556 Mainstream Dr
BME Looking at Significant Changes to TN CME Rules
The Tennessee Board of Medical Examiners (BME) has scheduled a rulemaking hearing for September 17, 2019 to consider major changes affecting Tennessee physician compliance with the Board’s continuing medical education rules.
Member physicians have been frustrated by the rules currently in place for several years, expressing confusion that has resulted in disciplinary action for failure to comply with CME requirements. Under current rules, if a physician is required to renew his/her license at any time during calendar year 2019, then in order to comply with the CME requirement he/she must have earned the requisite 40 hours of CME during calendar years 2017 and 2018.
The BME is seeking to change the rule to require the requisite 40 CME hours to be earned “during the twenty-four (24) months that [immediately] precede licensure renewal.” That means that, for example, if a physician’s birthday renewal month would fall in October of 2020, then to be in compliance with the state CME rules, all 40 hours of CME would have had to be earned between September 2018 and September 2020. If the rule change is approved, the rule would be easier to understand but physicians may get tripped up in the transition if they are not unaware of the change.
The BME’s proposed changes would not alter the 2-hour prescribing course mandate currently in rules.
Yarnell Beatty, TMA General Counsel clarifies, “Physicians renewing in 2019 will continue to fall under the current ‘2 calendar year’ rule in place. We will notify members if the rule changes for 2020 or thereafter. We encourage physicians to submit comments as to which rule they like better, although in the long run the proposed rule may make physician compliance simpler.”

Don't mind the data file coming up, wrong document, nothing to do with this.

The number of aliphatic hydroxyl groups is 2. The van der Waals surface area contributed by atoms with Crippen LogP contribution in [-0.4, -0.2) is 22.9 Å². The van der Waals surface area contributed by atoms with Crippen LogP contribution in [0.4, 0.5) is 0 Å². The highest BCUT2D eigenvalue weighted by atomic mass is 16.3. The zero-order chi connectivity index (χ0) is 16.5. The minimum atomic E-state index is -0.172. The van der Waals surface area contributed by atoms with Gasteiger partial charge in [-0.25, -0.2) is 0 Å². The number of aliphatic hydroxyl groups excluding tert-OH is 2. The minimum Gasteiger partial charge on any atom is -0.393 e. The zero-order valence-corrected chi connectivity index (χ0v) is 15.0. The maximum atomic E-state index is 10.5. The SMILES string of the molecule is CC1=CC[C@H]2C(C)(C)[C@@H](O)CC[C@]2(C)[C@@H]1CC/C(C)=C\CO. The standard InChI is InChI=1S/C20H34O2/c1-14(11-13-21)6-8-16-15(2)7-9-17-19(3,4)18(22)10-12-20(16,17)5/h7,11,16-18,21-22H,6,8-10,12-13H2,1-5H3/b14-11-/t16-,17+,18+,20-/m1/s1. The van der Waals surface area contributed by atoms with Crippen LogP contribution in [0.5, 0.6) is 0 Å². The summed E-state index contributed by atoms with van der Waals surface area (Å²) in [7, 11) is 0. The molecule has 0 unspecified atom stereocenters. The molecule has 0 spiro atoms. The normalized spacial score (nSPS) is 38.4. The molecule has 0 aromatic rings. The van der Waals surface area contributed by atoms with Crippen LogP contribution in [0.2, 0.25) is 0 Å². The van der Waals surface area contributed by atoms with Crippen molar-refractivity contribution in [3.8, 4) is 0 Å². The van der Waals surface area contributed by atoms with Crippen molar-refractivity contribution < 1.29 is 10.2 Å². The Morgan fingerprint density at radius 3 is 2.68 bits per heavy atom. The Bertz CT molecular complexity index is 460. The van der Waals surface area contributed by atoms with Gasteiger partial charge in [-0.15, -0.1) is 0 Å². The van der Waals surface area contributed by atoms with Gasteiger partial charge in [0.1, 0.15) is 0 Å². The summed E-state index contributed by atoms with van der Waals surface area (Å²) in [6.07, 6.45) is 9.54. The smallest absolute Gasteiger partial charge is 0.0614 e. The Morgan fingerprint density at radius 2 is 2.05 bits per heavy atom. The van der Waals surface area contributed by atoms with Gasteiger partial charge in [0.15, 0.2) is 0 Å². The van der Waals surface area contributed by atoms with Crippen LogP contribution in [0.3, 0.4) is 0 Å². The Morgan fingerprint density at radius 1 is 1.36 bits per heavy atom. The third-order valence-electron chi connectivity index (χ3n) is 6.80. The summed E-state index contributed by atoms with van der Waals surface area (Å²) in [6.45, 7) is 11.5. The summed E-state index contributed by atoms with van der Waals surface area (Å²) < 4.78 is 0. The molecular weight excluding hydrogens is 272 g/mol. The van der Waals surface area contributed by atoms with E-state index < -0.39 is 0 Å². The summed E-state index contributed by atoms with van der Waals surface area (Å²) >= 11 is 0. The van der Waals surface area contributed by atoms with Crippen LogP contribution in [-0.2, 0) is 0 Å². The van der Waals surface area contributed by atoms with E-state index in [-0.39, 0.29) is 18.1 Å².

Other changes in the works include similar rule changes for licensure reinstatement and reactivation of a retired license. Both of these proposed changes would also require twenty (20) hours of CME to be performed in the 12 months prior to reinstatement or reactivation of a license. Similar proposals are in the works for reinstatement or reactivation (but not for renewal) of an x-ray operator license for individuals holding certificates to perform x-rays in a physician’s office.
So far, the Board of Osteopathic Examination has not issued a rulemaking notice to make similar changes. If it does, NAM and TMA will notify our members.
Finally, this month the Department of Health announced it is proposing to raise the penalty for healthcare practitioners, including physicians, who fail to comply with the cancer reporting law in place since the 1980s. The current rule requires any hospital, laboratory, or healthcare practitioner who fails to timely report a diagnosis of cancer to the Tennessee Department of Health to pay a maximum fee of $50 per case if the Department of Health sends a representative to gather the information from the entity or practitioner. The rule change would raise that amount to $70 plus “reasonable ancillary and travel expenses” if the Department has to directly examine the patient medical records.
NAM members can submit comments to TMA by September 10 at email@example.com.
CME Rulemaking Hearing Details
September 17, 2019 at 8:30 AM Central
Iris Conference Room
556 Mainstream Drive
Nashville, TN 37228
Members of the public can submit comments directly to the BME:
Mary Katherine Bratton
Chief Deputy General Counsel
Office of General Counsel
665 Mainstream Drive, 2nd Floor
Nashville, TN 37243